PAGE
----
Hello! My name is Larisa Dinu and I am a third-year student at the University of Northampton. For my dissertation, I have decided to investigate possible changes in autobiographical memory in individuals diagnosed with Anorexia Nervosa, as well as in individuals who have already recovered from it.
If you would like to take part in this study, please be aware that you will be asked to state your current weight. However, you are absolutely free to omit this question, as well as any other question that you do not wish to answer. Also, this study is addressed only for individuals aged 18 and above. If you decide to take part, your participation, as well as your data, will be completely anonymous and confidential.
The completion of my research project would involve filling in an online form which should not take more than 45 minutes from your time. The following link will guide you through every step of the process: https://goo.gl/wUnUL7. Thank you very much for your time and help!
University Research – calling for subjects
What Stops Men From Seeking Help For An Eating Disorder?
What barriers prevent men from seeking help for eating disorders? Our study aims; to look at the experience of men when seeking help for an eating disorder, to explore the barriers preventing men from seeking help for an eating disorder and to look at what social factors influence men’s help seeking. Who can take part?
You must be male, age 18+ and identify yourself as having an eating disorder. What will my participation involve?
This study will be conducted via semi-structured email interviews. The researcher will email you a group of questions at a time and you will respond to that email with your answers to those questions. Email interviews are expected to be conducted with each participant for approximately one week. Once the researcher has emailed you a group of questions, we hope you will respond to that email within two days and the researcher is committed to responding to your email within one day. Ethics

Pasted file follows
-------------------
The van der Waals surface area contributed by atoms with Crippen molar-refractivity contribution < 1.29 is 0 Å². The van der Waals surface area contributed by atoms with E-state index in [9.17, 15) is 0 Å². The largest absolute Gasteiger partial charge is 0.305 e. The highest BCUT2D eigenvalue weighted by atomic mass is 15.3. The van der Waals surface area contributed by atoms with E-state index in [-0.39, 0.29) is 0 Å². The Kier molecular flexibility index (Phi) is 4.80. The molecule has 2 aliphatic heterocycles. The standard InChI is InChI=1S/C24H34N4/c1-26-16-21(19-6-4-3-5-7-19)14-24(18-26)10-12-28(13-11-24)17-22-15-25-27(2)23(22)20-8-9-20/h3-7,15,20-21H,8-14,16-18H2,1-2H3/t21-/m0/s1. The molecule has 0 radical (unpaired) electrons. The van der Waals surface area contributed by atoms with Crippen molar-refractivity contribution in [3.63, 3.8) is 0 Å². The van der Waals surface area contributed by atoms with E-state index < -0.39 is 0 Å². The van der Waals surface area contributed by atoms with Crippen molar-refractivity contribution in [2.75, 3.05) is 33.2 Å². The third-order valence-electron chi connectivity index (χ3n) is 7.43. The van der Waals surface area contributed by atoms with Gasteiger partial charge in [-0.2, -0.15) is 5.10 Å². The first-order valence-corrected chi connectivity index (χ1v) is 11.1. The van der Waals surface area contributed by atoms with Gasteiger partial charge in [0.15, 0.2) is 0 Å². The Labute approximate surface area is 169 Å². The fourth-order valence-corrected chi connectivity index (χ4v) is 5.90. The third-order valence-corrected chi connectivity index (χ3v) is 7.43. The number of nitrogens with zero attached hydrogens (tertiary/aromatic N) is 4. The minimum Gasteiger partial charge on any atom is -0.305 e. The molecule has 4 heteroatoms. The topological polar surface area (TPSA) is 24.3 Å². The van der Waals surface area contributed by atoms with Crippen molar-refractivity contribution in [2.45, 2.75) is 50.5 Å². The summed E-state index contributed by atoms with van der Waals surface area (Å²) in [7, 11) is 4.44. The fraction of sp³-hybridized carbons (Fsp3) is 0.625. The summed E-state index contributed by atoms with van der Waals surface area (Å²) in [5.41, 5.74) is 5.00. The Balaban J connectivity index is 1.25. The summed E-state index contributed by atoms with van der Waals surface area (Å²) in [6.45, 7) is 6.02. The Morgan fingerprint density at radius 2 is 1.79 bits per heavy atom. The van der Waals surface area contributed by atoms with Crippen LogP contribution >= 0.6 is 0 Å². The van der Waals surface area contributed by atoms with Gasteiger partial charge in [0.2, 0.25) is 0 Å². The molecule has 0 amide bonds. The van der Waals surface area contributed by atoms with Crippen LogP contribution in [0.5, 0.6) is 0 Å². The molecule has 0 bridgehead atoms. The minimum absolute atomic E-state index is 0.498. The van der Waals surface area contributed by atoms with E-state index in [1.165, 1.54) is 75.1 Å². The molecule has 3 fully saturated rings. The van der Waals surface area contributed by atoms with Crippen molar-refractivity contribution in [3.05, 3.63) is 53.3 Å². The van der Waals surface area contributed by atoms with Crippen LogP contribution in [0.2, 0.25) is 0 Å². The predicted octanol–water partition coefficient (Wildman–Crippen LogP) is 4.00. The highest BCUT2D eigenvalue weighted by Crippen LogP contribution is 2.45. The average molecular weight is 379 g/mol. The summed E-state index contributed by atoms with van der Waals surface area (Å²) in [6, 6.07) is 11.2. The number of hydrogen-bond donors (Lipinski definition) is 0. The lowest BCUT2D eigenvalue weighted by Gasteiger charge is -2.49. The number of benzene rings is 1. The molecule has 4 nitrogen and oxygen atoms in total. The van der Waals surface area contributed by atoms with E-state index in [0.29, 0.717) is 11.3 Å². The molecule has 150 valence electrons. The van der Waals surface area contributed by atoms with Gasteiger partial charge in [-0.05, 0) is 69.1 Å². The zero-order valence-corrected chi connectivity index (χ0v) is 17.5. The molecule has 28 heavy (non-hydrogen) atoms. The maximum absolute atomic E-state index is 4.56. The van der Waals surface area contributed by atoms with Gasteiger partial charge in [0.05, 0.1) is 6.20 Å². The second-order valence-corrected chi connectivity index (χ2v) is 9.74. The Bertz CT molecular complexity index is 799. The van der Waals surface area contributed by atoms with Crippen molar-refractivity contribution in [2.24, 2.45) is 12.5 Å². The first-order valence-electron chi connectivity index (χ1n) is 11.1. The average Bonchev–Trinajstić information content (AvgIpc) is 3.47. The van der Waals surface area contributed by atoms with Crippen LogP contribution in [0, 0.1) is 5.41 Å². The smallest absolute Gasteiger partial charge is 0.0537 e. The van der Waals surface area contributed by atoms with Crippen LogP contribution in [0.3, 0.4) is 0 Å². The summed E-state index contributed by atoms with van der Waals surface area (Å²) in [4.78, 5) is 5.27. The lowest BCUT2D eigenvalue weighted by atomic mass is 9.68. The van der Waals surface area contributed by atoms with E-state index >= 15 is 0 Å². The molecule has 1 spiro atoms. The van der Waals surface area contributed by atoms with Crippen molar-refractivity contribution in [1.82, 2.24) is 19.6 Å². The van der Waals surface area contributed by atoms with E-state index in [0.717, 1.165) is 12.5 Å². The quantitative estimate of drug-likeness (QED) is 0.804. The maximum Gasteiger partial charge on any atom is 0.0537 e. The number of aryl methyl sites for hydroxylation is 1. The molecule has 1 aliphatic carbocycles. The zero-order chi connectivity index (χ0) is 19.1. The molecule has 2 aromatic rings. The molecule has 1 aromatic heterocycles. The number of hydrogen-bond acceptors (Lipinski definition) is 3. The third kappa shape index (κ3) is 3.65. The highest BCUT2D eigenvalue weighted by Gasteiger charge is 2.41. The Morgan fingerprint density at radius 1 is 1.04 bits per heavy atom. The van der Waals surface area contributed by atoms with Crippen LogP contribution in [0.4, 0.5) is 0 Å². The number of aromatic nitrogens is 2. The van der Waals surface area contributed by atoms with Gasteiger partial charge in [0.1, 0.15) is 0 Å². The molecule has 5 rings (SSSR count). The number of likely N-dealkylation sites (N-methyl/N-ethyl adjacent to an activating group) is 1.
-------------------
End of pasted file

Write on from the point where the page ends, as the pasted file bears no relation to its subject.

This study has received ethical approval from Nottingham Trent University’s School of Social Sciences Research Ethics Committee.
If you would like to sign up for this research or would like any further information, please email either: Student Researcher: Sarah Lawlor, email@example.com Research Supervisor: Niamh McNamara, Niamh.firstname.lastname@example.org
Paul suffered for years with compulsive eating and self neglect so that he made poor eating choices consistently. He has lost over 400 lbs with an operation called the Gastric Sleeve where the stomach is adapted so that only very small amounts of food can be eaten. This operation is an immediate cure for Diabetes Type 2 BUT it is not suitable for everyone.